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Two Reasons why Water Resources and Traditional Rain-fed Farming in West Africa have Declined

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Two Reasons why Water Resources and Traditional Rain-fed Farming in West Africa have Declined


Declining water resources are one of the causes of the efforts to raise the productivity of the traditional rain-fed farming in West Africa and have affected the growing season and water conservation. With the shortage of water comes the potential for conflict between several African countries.

Water resources are declining in West Africa. The annual renewable water resources in West Africa reported by the World Bank in 1994 was about 350 billion cubic meters (1 cubic meter = 35.3 cubic feet). This averages out to 1,400 cu m per person per year, which is less than 20 percent of the world median water consumption per person (Rogers, 1997, 1). Water availability per capita is predicted to drop to less than one-half the present inadequate levels by 2025 (Ayub, 1994,1).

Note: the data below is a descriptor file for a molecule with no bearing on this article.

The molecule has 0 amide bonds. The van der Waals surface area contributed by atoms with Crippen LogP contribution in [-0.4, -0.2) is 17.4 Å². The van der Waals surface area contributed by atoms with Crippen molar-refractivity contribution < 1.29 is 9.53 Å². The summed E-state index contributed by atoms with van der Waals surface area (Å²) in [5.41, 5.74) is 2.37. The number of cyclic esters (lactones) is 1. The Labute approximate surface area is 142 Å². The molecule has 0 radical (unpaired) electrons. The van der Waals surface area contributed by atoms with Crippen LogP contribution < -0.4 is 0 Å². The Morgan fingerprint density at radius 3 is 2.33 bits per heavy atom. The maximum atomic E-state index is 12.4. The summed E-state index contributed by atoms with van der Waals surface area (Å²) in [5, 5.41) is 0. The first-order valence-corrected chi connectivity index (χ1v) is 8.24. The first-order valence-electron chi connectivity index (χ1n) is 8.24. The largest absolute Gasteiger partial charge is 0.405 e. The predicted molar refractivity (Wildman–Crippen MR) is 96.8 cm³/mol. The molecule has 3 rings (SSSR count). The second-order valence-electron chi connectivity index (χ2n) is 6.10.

North African countries are also entering a critical dilemma regarding declining water resources. At the rates of their water consumption, all available water resources will be used up within 15 years. In both the northern and western regions, water demand is continuing to rise because of growing populations and expanding economies. For instance, in Burkina Faso, the women must walk 20 miles just to get a jar of water for their families (Ayub, 1994, 1).

Traditional rain-fed farming in West Africa has always been difficult. Seven of the West African countries are among the poorest in the world,1 so they have to continue the traditional method. Despite the extremely harsh environment, agriculture plays the most important factor in the economy. Farming supports 75 - 90 percent of the population while only four percent of the land can be classified as arable. The d...


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...l. 159 (July, 1993): 209-218.

Ayub, Mahmood Ali, and Ulrich Kuffner. "Water Management in the Maghreb." Finance and Development. no Vol no. (June 1994): 28-29.

Day, John C. Soil and Water Management in West Africa." Foreign Affairs. 289 (October 23, 1989): 1-10.

Pearce, Fred. "Water Supply: The World's Next Challenge." New Scientist. 129 (March 23, 1991): 34-40.

Moorehead, R. "Access to resources in the Niger Inland delta, Mali. Environmental Issues in African Development Planning. Ed. J. Seeley and W. M. Adams.

Rogers, Peter. "Water Crisis in the Middle East and North Africa." Britannica Online. [CD-ROM.] http://www.eb.com:180/cgi-bin/g?DocF=boy/98/L04181. html&bold=on&sw=. 1998.

Scudder, Thayer. "River Basin Projects in Africa." Environment. 31 (March, 1989): 4-31.

Starr, Joyce R. Starr. "Water Wars." Foreign Policy. 82 (Spring 1991): 17-36.


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